Georgia’s parliament has voted to drop a controversial bill that would have required some media outlets and civil society groups to register as “agents of foreign influence” if they received funding from abroad.
The bill, which was proposed by a faction of lawmakers who left the ruling Georgian Dream party but remained in the parliamentary majority, sparked massive protests in the capital Tbilisi and criticism from international organizations and Georgia’s Western allies.
Opponents of the bill said it was an attempt to stifle dissent and curtail media freedom in the former Soviet republic, which has been seeking closer ties with Europe and NATO.
The bill was based on a similar law in Russia, which has been used to crack down on independent media and human rights groups. The proponents of the bill argued that it was necessary to increase transparency and counter foreign interference in Georgia’s domestic affairs.
However, on Friday, March 10th, 2023, Georgian Dream announced that it would not support the bill in its second reading, effectively killing it. The decision came after consultations with civil society representatives and international partners.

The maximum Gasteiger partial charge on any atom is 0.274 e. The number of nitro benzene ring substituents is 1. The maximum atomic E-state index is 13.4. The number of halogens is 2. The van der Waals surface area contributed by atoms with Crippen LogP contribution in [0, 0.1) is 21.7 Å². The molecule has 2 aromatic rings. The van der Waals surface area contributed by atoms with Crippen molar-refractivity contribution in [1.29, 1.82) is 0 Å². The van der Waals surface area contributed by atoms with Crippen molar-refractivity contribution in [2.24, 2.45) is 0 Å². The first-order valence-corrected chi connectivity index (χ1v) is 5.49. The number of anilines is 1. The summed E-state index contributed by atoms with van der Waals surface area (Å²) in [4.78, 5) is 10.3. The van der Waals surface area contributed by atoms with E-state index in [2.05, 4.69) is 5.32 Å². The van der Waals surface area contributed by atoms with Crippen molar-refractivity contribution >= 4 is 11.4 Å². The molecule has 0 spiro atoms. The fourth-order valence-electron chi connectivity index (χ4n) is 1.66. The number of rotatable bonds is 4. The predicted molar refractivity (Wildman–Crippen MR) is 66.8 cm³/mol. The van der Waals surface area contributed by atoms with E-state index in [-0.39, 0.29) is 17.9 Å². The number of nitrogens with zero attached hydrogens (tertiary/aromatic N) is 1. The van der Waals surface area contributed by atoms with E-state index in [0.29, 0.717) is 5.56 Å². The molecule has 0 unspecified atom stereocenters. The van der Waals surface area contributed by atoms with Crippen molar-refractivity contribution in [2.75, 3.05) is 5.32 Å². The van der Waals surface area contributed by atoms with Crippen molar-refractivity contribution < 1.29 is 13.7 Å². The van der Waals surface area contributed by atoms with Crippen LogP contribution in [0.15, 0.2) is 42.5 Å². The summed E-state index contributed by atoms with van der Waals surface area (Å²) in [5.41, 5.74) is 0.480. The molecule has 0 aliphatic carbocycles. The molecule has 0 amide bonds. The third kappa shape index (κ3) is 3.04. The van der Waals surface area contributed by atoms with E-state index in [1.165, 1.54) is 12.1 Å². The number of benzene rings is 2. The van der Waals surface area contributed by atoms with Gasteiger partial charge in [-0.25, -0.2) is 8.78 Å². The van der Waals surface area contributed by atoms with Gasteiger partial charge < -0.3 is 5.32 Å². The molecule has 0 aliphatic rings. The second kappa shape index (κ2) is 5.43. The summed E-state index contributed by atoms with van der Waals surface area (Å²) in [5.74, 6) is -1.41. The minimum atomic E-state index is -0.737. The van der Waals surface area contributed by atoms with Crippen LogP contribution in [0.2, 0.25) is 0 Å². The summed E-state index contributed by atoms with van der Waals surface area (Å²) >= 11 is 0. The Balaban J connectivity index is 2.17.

The move was welcomed by protesters who had gathered outside the parliament building for several days, as well as by journalists’ associations and human rights groups.
The US Embassy in Tbilisi praised Georgia’s parliament for “listening to its citizens” and reaffirmed its support for Georgia’s democratic development.
The European Union also expressed its satisfaction with the outcome and urged Georgia to continue its reforms to strengthen its rule of law and media pluralism.
Georgia has been aspiring to join the EU and NATO since 2008, when it fought a brief war with Russia over two breakaway regions. However, its progress has been hampered by political instability, corruption scandals and Russian pressure.